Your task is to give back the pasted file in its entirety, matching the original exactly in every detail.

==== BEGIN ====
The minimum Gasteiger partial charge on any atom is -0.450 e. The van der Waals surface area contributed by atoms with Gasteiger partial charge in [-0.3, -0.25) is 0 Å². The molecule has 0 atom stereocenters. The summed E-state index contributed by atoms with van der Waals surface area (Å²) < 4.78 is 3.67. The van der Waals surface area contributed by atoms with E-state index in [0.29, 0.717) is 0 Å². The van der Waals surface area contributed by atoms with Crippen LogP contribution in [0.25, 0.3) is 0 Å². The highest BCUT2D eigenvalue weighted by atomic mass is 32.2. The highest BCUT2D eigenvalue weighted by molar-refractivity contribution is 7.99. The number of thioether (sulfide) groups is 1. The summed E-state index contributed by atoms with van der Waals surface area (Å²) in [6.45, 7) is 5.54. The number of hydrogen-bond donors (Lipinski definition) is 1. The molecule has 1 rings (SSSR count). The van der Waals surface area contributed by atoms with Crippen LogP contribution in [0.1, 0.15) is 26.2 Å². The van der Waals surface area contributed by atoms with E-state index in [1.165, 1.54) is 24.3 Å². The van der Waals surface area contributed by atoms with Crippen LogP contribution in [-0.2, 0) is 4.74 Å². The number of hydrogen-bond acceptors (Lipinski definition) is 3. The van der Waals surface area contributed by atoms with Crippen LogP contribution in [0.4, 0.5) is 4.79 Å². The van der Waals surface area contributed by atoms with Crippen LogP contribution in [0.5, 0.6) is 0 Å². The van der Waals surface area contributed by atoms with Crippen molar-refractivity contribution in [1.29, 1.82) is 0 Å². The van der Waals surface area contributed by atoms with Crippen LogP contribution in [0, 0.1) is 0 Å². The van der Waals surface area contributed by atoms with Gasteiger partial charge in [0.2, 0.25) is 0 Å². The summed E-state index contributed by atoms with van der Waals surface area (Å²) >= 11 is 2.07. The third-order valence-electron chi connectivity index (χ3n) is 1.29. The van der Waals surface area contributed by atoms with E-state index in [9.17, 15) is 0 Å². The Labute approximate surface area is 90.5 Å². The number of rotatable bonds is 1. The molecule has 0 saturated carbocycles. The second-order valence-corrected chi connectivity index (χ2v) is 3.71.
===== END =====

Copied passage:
The minimum Gasteiger partial charge on any atom is -0.450 e. The van der Waals surface area contributed by atoms with Gasteiger partial charge in [-0.3, -0.25) is 0 Å². The molecule has 0 atom stereocenters. The summed E-state index contributed by atoms with van der Waals surface area (Å²) < 4.78 is 3.67. The van der Waals surface area contributed by atoms with E-state index in [0.29, 0.717) is 0 Å². The van der Waals surface area contributed by atoms with Crippen LogP contribution in [0.25, 0.3) is 0 Å². The highest BCUT2D eigenvalue weighted by atomic mass is 32.2. The highest BCUT2D eigenvalue weighted by molar-refractivity contribution is 7.99. The number of thioether (sulfide) groups is 1. The summed E-state index contributed by atoms with van der Waals surface area (Å²) in [6.45, 7) is 5.54. The number of hydrogen-bond donors (Lipinski definition) is 1. The molecule has 1 rings (SSSR count). The van der Waals surface area contributed by atoms with Crippen LogP contribution in [0.1, 0.15) is 26.2 Å². The van der Waals surface area contributed by atoms with E-state index in [1.165, 1.54) is 24.3 Å². The van der Waals surface area contributed by atoms with Crippen LogP contribution in [-0.2, 0) is 4.74 Å². The number of hydrogen-bond acceptors (Lipinski definition) is 3. The van der Waals surface area contributed by atoms with Crippen LogP contribution in [0.4, 0.5) is 4.79 Å². The van der Waals surface area contributed by atoms with Crippen LogP contribution in [0.5, 0.6) is 0 Å². The van der Waals surface area contributed by atoms with Crippen molar-refractivity contribution in [1.29, 1.82) is 0 Å². The van der Waals surface area contributed by atoms with Crippen LogP contribution in [0, 0.1) is 0 Å². The van der Waals surface area contributed by atoms with Gasteiger partial charge in [0.2, 0.25) is 0 Å². The summed E-state index contributed by atoms with van der Waals surface area (Å²) >= 11 is 2.07. The third-order valence-electron chi connectivity index (χ3n) is 1.29. The van der Waals surface area contributed by atoms with E-state index in [9.17, 15) is 0 Å². The Labute approximate surface area is 90.5 Å². The number of rotatable bonds is 1. The molecule has 0 saturated carbocycles. The second-order valence-corrected chi connectivity index (χ2v) is 3.71.